- Ensuring that the Murphy Values and Strategy are embedded into the supply chain e.g. on ESG, Health & Safety etc.
- Improving how we as procurement contribute to winning work for the business.
I am also Project sponsor for our E-Commerce journey: which is part of our digitalisation strategy: This includes E-invoicing, E-Catalogues and E-GRNs and we go “live” later this year.
The rise in cyber-attacks poses a new challenge for both us and our supply chain partners, and we are actively helping in this space.
And how involved is the procurement function in Murphy’s sustainability commitments?
We are completely embedded in the company’s sustainability commitments. I sit on our main ESG Committee, with other key Directors.
As procurement, we have just produced a document that sets out our minimum expectations of the supply chain in terms of sustainability.
It covers a wide range of topics: community engagement, social value, supplier diversity, modern slavery, energy and carbon, biodiversity, water, air quality, ethical sourcing, circular economy, specifics on timber, steel and concrete.
The document sets out our expectations over the next few years: this year, next year and 2025.
It has been issued to a number of our key supply chain partners and from the responses, we will be able to analyse the data provided which will give us a great position of understanding where the supply chain is up to on their journey, and how we can potentially help them; and going forward we will aim to give this a weighting when we are doing the analysis on tender returns with the aim that weighting increases year on year.
We have also been heavily involved in the production of the Murphy Procurement Green Guide, which highlights several greener products being manufactured by a number of our key supply chain partners that are available for our projects to use. This has been a great success to date.
We are also working with the Supply Chain Sustainability School, on developing a Learning Pathways education programme on sustainability helping to upskill our people.
What control factors do you consider in procurement?
To me, that is all about governance, structure, process and procedures:
In terms of Governance and what we have as an overarching procurement policy: which sets out the key principles, of how procurement and our supply chain, will operate, in support of the Murphy values and strategic drivers.
We have a procurement strategy, that sets out what we are here to do in terms of purpose, contribution we make, governance, our supply chain and our people.
We have a procurement plan that sets out high-level targets on what we want to achieve in terms of the central team, the Business units and developing our people.
We also now have a procurement sustainability policy that sets out how we as procurement at Murphy can help to reduce our environmental footprint and have a positive and sustainable impact wherever we work. These documents are updated every year.
In terms of structure, we are very much aligned to give 100% support to our projects and the wider business.
We have a small central team setting up frameworks agreements on travel, fuel, PPE etc, a small bulks team dealing with some of our key commodities such as concrete, aggregates and waste and then teams embedded in each of the BUs and where appropriate on the projects themselves. We also have teams in Ireland and Canada.
In terms of process and procedures, these are clearly defined in our internal management system. These cover prequalification of the supply chain, how we support work winning, our central procurement operation, how we buy for our projects and supply chain performance reporting.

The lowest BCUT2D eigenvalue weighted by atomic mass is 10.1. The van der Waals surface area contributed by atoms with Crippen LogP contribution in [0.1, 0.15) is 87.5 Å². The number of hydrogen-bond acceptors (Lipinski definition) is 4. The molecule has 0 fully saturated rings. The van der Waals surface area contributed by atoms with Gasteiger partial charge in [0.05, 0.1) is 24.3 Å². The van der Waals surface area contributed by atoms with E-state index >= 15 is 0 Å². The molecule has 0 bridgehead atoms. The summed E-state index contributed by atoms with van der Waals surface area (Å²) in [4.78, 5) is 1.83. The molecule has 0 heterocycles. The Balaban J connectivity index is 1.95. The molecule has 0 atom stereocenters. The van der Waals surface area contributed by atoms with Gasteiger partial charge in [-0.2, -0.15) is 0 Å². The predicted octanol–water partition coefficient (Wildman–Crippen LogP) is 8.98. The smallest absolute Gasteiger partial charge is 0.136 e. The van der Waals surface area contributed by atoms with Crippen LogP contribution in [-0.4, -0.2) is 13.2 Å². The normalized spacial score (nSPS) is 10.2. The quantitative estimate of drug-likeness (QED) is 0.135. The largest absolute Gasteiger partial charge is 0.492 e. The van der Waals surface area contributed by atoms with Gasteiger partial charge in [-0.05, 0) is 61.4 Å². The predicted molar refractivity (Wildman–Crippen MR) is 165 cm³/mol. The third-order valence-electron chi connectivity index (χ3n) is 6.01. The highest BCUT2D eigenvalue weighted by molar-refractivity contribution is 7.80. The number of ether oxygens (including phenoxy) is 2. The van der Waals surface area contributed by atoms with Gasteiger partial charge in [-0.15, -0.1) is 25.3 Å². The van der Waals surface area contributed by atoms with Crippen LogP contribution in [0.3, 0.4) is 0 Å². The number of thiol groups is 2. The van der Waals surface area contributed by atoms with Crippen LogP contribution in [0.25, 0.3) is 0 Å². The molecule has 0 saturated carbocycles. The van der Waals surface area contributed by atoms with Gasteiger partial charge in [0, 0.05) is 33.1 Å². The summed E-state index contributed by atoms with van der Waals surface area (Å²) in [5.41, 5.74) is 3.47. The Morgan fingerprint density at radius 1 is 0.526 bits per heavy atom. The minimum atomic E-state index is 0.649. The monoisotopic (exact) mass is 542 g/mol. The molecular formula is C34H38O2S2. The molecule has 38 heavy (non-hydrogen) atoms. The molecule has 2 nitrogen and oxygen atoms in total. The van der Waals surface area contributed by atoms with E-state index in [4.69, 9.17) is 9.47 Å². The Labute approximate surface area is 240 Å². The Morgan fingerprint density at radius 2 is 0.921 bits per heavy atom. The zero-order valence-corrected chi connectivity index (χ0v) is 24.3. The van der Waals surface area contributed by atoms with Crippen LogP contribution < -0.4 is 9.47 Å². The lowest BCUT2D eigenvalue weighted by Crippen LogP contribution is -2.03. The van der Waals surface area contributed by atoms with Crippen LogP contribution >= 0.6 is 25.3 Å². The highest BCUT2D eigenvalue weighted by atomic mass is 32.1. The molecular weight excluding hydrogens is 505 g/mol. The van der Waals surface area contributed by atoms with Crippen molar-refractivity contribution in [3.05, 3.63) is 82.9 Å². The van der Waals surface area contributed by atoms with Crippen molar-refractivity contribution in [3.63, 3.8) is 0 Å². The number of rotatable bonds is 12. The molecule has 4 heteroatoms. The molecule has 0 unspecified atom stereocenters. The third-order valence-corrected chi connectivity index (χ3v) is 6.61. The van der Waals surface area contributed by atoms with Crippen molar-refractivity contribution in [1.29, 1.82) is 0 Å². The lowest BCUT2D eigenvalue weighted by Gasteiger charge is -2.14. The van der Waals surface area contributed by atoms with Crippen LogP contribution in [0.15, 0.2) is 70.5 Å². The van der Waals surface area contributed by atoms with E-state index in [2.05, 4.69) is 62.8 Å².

In addition to all that, I feed into the group’s Risk and Opportunity Committee, and risks that potentially affect the business from a supply chain perspective are known about at the highest level.
What advice would you give someone looking to develop a career in procurement?
Ensure you have real passion for procurement and supply chain, and if you don’t – do something else because with the passion comes the drive and with the drive comes results.
After 30 years I still look forward to making a difference through procurement and supply chain.
Ensure you develop the strongest team around you as this allows you to do and influence more, and to become that trusted advisor; and to me, the supply chain is part of that team, as collaboration with your supply chain partners leads to better results for all.
Always say yes to opportunities and especially to the ones that take you out of your comfort zone as this will help you to expand your experience and learning.
For example, when I was asked to go to Australia, I took the opportunity and ended up spending four years there, setting up a function from scratch. A fantastic part of my career.
Continue to keep relevant to the future direction of the business and what is happening in procurement outside your organisation. In other words, keep close to the pitch and out of the stands.
And finally, never ever forget to look after the mental health of not only yourself but of those that are around you as best you can. Ensure you have a key focus outside work as this will help with work.
What do you look for when hiring into your procurement team?
Experience – You need to know your trade.
Attitude – positive and can-do attitude.
Willingness to learn. The function and our responsibility is ever evolving. What I do now compared to what I did when I started are completely different.
People who are team players and have the ability to influence.
People who want to build a long-term career at Murphy.
Finally, do you see the value of utilising experienced interim procurement professionals?
In the right context.
My overall strategy is to grow my own team, starting with apprentices and graduates, with on-the-job and professional learning – via CIPS, and it is a strategy that is working.
That said, we have used interims in the past and if we were looking for a specific skill set for a specific role then we would certainly consider it again.